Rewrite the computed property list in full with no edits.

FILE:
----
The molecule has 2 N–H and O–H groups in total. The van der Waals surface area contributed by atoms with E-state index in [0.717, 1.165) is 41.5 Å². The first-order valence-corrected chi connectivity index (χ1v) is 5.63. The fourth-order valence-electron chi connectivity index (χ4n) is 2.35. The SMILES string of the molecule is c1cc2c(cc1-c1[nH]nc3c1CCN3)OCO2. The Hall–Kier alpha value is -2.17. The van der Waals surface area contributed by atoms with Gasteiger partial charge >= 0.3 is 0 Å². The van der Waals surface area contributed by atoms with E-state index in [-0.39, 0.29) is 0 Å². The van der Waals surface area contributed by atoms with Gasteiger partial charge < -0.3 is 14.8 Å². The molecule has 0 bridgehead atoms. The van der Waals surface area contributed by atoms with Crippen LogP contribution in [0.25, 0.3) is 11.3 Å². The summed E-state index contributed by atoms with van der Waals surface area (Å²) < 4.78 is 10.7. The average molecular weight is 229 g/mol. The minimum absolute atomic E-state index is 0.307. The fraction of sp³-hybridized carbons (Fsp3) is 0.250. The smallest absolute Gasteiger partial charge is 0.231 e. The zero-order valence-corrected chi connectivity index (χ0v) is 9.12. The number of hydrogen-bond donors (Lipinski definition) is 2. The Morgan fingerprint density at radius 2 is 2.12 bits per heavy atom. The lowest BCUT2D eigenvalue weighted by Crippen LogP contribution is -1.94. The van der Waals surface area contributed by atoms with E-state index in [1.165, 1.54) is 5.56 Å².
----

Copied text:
The molecule has 2 N–H and O–H groups in total. The van der Waals surface area contributed by atoms with E-state index in [0.717, 1.165) is 41.5 Å². The first-order valence-corrected chi connectivity index (χ1v) is 5.63. The fourth-order valence-electron chi connectivity index (χ4n) is 2.35. The SMILES string of the molecule is c1cc2c(cc1-c1[nH]nc3c1CCN3)OCO2. The Hall–Kier alpha value is -2.17. The van der Waals surface area contributed by atoms with Gasteiger partial charge >= 0.3 is 0 Å². The van der Waals surface area contributed by atoms with E-state index in [-0.39, 0.29) is 0 Å². The van der Waals surface area contributed by atoms with Gasteiger partial charge < -0.3 is 14.8 Å². The molecule has 0 bridgehead atoms. The van der Waals surface area contributed by atoms with Crippen LogP contribution in [0.25, 0.3) is 11.3 Å². The summed E-state index contributed by atoms with van der Waals surface area (Å²) < 4.78 is 10.7. The average molecular weight is 229 g/mol. The minimum absolute atomic E-state index is 0.307. The fraction of sp³-hybridized carbons (Fsp3) is 0.250. The smallest absolute Gasteiger partial charge is 0.231 e. The zero-order valence-corrected chi connectivity index (χ0v) is 9.12. The number of hydrogen-bond donors (Lipinski definition) is 2. The Morgan fingerprint density at radius 2 is 2.12 bits per heavy atom. The lowest BCUT2D eigenvalue weighted by Crippen LogP contribution is -1.94. The van der Waals surface area contributed by atoms with E-state index in [1.165, 1.54) is 5.56 Å².